**INTRODUCTION**

In clinical research, the definition of sample size for a clinical trial is one of the most important aspects of the trial’s success.

The sample size should be properly calculated during the study design phase, because it is a fundamental step of a clinical study from several points of view, including methodological, ethical, and financial perspectives.

The aim of this article is to present the definition of sample size, describe all assumptions and hypotheses that there are underlying the calculation and discuss why the sample size calculation is so important for clinical research to be successful.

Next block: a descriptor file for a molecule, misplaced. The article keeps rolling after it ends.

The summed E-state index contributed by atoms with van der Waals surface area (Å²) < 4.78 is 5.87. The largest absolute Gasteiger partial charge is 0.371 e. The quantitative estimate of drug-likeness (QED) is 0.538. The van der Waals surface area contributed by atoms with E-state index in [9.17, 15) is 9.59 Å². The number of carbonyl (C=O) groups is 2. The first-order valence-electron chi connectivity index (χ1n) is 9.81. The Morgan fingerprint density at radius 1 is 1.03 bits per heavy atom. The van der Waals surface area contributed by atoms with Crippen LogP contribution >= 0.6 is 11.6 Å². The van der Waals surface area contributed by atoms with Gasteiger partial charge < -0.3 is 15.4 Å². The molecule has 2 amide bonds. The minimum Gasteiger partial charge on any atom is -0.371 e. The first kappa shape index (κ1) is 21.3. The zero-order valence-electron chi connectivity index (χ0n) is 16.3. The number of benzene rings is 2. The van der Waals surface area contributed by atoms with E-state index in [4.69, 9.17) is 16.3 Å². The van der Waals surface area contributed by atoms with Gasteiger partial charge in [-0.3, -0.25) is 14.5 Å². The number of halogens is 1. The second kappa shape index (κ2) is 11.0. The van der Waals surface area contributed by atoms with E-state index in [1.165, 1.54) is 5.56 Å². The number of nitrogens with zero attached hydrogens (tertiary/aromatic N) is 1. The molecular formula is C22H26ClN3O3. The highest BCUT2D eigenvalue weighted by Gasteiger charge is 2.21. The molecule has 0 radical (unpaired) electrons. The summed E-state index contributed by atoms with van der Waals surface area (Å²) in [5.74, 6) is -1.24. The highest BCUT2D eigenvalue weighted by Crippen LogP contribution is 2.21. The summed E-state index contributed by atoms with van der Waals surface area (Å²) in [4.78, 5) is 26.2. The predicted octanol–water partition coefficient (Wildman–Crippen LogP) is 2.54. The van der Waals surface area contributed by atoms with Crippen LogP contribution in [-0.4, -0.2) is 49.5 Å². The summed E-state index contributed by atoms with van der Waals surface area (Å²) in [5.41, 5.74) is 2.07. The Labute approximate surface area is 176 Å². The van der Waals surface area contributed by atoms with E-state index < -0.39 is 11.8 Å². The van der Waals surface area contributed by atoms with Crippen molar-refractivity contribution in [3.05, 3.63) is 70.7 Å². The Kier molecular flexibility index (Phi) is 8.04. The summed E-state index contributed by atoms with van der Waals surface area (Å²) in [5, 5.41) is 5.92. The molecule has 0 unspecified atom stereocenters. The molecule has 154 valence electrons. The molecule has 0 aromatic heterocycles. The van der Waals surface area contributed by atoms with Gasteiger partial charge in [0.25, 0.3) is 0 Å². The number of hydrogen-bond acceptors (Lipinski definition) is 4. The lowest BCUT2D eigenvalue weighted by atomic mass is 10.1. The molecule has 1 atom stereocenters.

**WHAT IS THE SAMPLE SIZE?**

The sample size is the number of subjects that needs to be included in a clinical trial who will allow the detection of a clinically relevant treatment effect (i.e., a treatment outcome that generally physicians would identify as important).

The main objective of a clinical study is to demonstrate that an experimental treatment has a good safety profile and has a given effect on the population of interest, i.e. a homogeneous group affected by a given disease with a certain severity.

Since it is not possible to recruit the entire population, such as those with a given disease or who are to be treated with the experimental treatment, a subgroup of individuals will be enrolled in the study to represent the overall population.

The collaboration between biostatisticians and clinicians is important to calculate the most appropriate sample size to be enrolled in a trial.

**WHICH ARE THE KEY ELEMENTS OF SAMPLE SIZE CALCULATION?**

An appropriate sample size calculation depends on the pre-specified statistical hypotheses and the following assumptions: